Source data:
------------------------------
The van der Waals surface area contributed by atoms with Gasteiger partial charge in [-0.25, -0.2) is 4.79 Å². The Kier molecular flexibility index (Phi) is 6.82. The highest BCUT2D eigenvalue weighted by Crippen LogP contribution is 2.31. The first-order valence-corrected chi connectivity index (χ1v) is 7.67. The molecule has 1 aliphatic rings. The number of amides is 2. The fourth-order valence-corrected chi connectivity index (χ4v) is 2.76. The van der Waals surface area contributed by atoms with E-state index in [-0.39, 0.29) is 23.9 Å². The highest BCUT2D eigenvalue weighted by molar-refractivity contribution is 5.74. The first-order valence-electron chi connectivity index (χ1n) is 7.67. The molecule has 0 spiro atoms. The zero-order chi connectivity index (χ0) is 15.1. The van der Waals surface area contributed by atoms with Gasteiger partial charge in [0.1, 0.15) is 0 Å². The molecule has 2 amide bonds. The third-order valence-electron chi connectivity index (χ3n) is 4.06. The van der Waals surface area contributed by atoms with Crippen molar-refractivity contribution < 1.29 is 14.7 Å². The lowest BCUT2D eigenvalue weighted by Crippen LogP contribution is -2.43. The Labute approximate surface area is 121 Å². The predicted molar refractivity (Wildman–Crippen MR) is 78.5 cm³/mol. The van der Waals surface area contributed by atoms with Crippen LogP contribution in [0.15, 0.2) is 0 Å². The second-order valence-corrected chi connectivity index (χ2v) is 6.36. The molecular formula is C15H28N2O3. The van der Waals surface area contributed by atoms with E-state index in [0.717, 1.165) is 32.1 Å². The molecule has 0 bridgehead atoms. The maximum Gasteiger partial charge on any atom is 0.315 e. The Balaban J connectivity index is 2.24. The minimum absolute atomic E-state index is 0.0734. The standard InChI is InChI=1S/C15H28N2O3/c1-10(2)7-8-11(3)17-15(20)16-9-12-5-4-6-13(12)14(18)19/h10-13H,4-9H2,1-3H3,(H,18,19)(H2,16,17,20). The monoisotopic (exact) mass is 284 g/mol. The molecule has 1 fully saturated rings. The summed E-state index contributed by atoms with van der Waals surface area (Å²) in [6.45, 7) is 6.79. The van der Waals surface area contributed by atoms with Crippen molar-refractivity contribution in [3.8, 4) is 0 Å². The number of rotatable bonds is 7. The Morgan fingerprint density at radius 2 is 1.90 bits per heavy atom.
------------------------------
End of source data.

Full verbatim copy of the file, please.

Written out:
The van der Waals surface area contributed by atoms with Gasteiger partial charge in [-0.25, -0.2) is 4.79 Å². The Kier molecular flexibility index (Phi) is 6.82. The highest BCUT2D eigenvalue weighted by Crippen LogP contribution is 2.31. The first-order valence-corrected chi connectivity index (χ1v) is 7.67. The molecule has 1 aliphatic rings. The number of amides is 2. The fourth-order valence-corrected chi connectivity index (χ4v) is 2.76. The van der Waals surface area contributed by atoms with E-state index in [-0.39, 0.29) is 23.9 Å². The highest BCUT2D eigenvalue weighted by molar-refractivity contribution is 5.74. The first-order valence-electron chi connectivity index (χ1n) is 7.67. The molecule has 0 spiro atoms. The zero-order chi connectivity index (χ0) is 15.1. The van der Waals surface area contributed by atoms with Gasteiger partial charge in [0.1, 0.15) is 0 Å². The molecule has 2 amide bonds. The third-order valence-electron chi connectivity index (χ3n) is 4.06. The van der Waals surface area contributed by atoms with Crippen molar-refractivity contribution < 1.29 is 14.7 Å². The lowest BCUT2D eigenvalue weighted by Crippen LogP contribution is -2.43. The Labute approximate surface area is 121 Å². The predicted molar refractivity (Wildman–Crippen MR) is 78.5 cm³/mol. The van der Waals surface area contributed by atoms with Crippen LogP contribution in [0.15, 0.2) is 0 Å². The second-order valence-corrected chi connectivity index (χ2v) is 6.36. The molecular formula is C15H28N2O3. The van der Waals surface area contributed by atoms with E-state index in [0.717, 1.165) is 32.1 Å². The molecule has 0 bridgehead atoms. The maximum Gasteiger partial charge on any atom is 0.315 e. The Balaban J connectivity index is 2.24. The minimum absolute atomic E-state index is 0.0734. The standard InChI is InChI=1S/C15H28N2O3/c1-10(2)7-8-11(3)17-15(20)16-9-12-5-4-6-13(12)14(18)19/h10-13H,4-9H2,1-3H3,(H,18,19)(H2,16,17,20). The monoisotopic (exact) mass is 284 g/mol. The molecule has 1 fully saturated rings. The summed E-state index contributed by atoms with van der Waals surface area (Å²) in [6.45, 7) is 6.79. The van der Waals surface area contributed by atoms with Crippen molar-refractivity contribution in [3.8, 4) is 0 Å². The number of rotatable bonds is 7. The Morgan fingerprint density at radius 2 is 1.90 bits per heavy atom.